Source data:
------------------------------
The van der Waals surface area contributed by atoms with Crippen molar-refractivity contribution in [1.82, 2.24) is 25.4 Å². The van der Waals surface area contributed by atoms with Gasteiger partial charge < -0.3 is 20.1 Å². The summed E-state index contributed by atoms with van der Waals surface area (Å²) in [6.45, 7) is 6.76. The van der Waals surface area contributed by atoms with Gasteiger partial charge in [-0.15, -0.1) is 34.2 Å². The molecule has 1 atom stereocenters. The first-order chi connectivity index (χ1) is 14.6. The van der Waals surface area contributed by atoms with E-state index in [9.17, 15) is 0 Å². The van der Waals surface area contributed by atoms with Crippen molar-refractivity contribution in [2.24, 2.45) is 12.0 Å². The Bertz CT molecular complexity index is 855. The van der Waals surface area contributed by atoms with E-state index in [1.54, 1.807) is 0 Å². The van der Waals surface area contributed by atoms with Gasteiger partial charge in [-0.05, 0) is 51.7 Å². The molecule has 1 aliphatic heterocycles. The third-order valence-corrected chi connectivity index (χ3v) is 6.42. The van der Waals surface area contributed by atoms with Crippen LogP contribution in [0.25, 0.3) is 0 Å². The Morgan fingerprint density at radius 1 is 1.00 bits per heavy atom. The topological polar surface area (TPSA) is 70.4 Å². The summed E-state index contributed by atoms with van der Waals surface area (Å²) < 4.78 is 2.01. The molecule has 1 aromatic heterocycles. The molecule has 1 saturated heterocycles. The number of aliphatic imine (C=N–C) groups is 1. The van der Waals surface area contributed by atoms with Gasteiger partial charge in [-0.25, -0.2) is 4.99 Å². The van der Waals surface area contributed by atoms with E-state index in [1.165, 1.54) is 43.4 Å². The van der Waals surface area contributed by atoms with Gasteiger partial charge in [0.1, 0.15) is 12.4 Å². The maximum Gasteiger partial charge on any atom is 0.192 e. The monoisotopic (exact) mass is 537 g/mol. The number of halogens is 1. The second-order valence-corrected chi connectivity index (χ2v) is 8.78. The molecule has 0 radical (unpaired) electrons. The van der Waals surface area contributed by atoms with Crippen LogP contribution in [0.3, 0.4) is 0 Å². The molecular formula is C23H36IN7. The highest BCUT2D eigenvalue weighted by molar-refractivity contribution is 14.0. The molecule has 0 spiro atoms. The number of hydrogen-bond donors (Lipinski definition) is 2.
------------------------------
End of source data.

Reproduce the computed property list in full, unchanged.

The van der Waals surface area contributed by atoms with Crippen molar-refractivity contribution in [1.82, 2.24) is 25.4 Å². The van der Waals surface area contributed by atoms with Gasteiger partial charge < -0.3 is 20.1 Å². The summed E-state index contributed by atoms with van der Waals surface area (Å²) in [6.45, 7) is 6.76. The van der Waals surface area contributed by atoms with Gasteiger partial charge in [-0.15, -0.1) is 34.2 Å². The molecule has 1 atom stereocenters. The first-order chi connectivity index (χ1) is 14.6. The van der Waals surface area contributed by atoms with E-state index in [9.17, 15) is 0 Å². The van der Waals surface area contributed by atoms with Crippen molar-refractivity contribution in [2.24, 2.45) is 12.0 Å². The Bertz CT molecular complexity index is 855. The van der Waals surface area contributed by atoms with E-state index in [1.54, 1.807) is 0 Å². The van der Waals surface area contributed by atoms with Gasteiger partial charge in [-0.05, 0) is 51.7 Å². The molecule has 1 aliphatic heterocycles. The third-order valence-corrected chi connectivity index (χ3v) is 6.42. The van der Waals surface area contributed by atoms with Crippen LogP contribution in [0.25, 0.3) is 0 Å². The Morgan fingerprint density at radius 1 is 1.00 bits per heavy atom. The topological polar surface area (TPSA) is 70.4 Å². The summed E-state index contributed by atoms with van der Waals surface area (Å²) < 4.78 is 2.01. The molecule has 1 aromatic heterocycles. The molecule has 1 saturated heterocycles. The number of aliphatic imine (C=N–C) groups is 1. The van der Waals surface area contributed by atoms with Gasteiger partial charge in [-0.25, -0.2) is 4.99 Å². The van der Waals surface area contributed by atoms with E-state index in [1.165, 1.54) is 43.4 Å². The van der Waals surface area contributed by atoms with Gasteiger partial charge in [0.1, 0.15) is 12.4 Å². The maximum Gasteiger partial charge on any atom is 0.192 e. The monoisotopic (exact) mass is 537 g/mol. The number of halogens is 1. The second-order valence-corrected chi connectivity index (χ2v) is 8.78. The molecule has 0 radical (unpaired) electrons. The van der Waals surface area contributed by atoms with Crippen LogP contribution in [0.3, 0.4) is 0 Å². The molecular formula is C23H36IN7. The highest BCUT2D eigenvalue weighted by molar-refractivity contribution is 14.0. The molecule has 0 spiro atoms. The number of hydrogen-bond donors (Lipinski definition) is 2.